By Stephanie King, on 25 May 2016
Continuing on with the UCL Centre for Publishing’s partnership with the Desmond Elliot prize, I will be reviewing one of the three novels shortlisted for the award: The Glorious Heresies by Lisa McInerney.
The Glorious Heresies is told through the stories of five outcasts in modern day Cork, brought together by one crime. The opening chapter launches immediately into the visceral, gritty, and sense-filled descriptions that make McInerney’s writing so enticing. First love and first murder are juxtaposed one right after the other, two matters of the flesh and primal human compulsion weaved together by McInerney’s lyrical, pithy prose; while schoolboy Ryan loses his virginity to the girl he idolizes, Maureen is busy killing a home invader with her Holy Stone. She is then forced to employ her gangster son Jimmy to clean up the scene of the crime, who in turn recruits Tony for help, who happens to be Ryan’s father. Meanwhile, Ryan is dealing drugs to Georgie, the girlfriend of the man Maureen killed, and the web just gets more and more tangled.
And yet none of this feels like coincidence. Perhaps it is the looming presence of the Catholic Church in the story, but it feels as though these people were meant to be brought together, not to save each other or to make each other better, but to rage against the society of, as McInerney puts it, ‘the arse end of Ireland.’ Survival trumps salvation in most of the characters’ situations, so scenes of coke getting snorted off of Bibles does not feel out of place.
It is pointless to try to boil this work down to fit it neatly into one genre; you’d have to bash it in with a Holy Stone to describe it just as a teenage romance, a gangster thriller, or a redemption story. It is all these and more. McInerney’s background in blogging in no way inhibits her ability to tell a well-formed story, and aids her in the creation of punchy sentences that can easily be pulled out of the book and slapped into a tweet. In her personal blog she almost gleefully admits, ‘I’m much better on page than in person. I hate phone calls. I hate meetings. I love emails, tweets and texts. I don’t love letters, because writing anything by hand makes these digital digits feel like they’ve spent an entire victory parade attached to the wrist of Queen Elizabeth II.’ This is the kind of sentiment you can find all throughout the book as well. A personal favourite quote is ‘That was the truth and the truth had fuck all respect for Sir Issac Newton and his axioms.’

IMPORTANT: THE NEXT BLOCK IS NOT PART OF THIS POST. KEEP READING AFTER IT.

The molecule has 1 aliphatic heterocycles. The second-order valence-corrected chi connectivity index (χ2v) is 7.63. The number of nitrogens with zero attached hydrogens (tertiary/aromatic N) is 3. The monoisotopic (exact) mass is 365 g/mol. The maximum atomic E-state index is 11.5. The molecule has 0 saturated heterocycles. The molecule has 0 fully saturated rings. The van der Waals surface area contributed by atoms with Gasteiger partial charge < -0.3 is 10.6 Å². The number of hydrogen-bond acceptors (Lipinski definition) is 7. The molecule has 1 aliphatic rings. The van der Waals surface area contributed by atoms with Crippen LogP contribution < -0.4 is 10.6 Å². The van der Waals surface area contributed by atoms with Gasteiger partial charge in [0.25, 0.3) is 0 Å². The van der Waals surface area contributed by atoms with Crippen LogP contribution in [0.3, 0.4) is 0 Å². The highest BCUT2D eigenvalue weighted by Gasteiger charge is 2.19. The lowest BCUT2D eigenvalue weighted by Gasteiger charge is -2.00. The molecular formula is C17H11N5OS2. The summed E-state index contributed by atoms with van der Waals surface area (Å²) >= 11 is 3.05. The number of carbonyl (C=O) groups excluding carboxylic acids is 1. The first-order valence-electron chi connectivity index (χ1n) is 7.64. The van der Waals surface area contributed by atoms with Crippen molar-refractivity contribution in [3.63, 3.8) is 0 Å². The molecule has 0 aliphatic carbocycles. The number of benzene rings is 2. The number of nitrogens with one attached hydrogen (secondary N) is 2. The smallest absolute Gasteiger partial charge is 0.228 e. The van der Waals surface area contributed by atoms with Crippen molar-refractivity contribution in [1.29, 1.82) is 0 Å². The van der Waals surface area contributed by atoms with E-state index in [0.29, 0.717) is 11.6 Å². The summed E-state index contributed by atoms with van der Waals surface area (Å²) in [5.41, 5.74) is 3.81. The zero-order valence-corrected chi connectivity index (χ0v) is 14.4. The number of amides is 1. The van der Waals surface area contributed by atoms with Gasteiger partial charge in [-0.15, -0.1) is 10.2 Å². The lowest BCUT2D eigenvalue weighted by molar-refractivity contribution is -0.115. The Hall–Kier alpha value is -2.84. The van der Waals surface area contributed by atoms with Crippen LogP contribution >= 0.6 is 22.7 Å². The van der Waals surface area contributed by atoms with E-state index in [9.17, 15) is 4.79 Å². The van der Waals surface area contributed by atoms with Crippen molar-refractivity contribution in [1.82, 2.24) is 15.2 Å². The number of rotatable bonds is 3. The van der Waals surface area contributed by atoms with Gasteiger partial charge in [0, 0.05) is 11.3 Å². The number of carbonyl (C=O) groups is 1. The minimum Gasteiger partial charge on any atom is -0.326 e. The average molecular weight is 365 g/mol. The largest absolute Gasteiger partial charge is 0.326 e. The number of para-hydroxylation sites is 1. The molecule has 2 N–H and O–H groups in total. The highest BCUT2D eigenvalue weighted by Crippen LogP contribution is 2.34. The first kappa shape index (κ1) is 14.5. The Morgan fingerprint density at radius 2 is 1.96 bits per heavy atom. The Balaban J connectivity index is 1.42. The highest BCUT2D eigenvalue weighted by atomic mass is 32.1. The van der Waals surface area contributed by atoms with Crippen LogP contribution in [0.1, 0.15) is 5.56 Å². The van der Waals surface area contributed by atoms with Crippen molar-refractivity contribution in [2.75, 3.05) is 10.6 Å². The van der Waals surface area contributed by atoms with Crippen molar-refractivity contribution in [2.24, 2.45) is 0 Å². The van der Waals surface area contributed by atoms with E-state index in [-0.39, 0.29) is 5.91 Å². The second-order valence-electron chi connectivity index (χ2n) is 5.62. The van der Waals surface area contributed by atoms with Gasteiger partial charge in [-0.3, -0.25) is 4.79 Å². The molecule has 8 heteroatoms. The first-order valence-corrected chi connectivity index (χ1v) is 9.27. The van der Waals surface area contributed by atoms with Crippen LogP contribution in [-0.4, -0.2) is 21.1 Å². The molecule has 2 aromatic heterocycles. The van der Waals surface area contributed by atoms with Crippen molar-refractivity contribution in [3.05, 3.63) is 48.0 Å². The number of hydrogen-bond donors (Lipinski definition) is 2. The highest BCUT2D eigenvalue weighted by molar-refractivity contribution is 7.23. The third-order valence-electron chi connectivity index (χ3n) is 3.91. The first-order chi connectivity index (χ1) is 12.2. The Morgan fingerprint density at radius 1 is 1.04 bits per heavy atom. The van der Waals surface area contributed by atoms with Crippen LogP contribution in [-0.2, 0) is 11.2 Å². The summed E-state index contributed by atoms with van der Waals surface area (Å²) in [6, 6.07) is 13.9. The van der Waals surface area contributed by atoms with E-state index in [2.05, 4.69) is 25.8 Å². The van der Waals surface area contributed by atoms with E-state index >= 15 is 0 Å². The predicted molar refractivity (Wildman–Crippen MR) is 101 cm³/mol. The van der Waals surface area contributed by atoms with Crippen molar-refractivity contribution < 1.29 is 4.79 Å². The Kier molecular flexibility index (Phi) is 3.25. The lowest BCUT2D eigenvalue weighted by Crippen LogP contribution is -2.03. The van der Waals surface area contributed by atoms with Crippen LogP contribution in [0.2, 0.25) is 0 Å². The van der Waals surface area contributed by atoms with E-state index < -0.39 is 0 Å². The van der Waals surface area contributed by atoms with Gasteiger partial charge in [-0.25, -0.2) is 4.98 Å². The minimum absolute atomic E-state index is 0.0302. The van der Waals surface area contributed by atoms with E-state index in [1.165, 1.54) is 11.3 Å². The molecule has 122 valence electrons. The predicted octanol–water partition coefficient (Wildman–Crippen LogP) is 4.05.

Unabashed, loud, tender, sweary, edgy, beautiful, funny, brilliant: The Glorious Heresies is a must-read, and McInerney is a bright new talent on the literary scene that will not be extinguished soon.
The other two shortlisted titles for the 2016 Desmond Elliot Prize are The House at the Edge of the World by Julia Rochester, and Mrs Engels by Gavin McCrea. You can check out twitter reviews of these two fabulous novels by fellow cohort members @zoesharples and @HaReIllustrate. The winner of the 2016 Desmond Elliot Prize will be revealed at a ceremony at Fortnum & Mason on 22nd June, where he or she will be presented with a cheque for £10,000.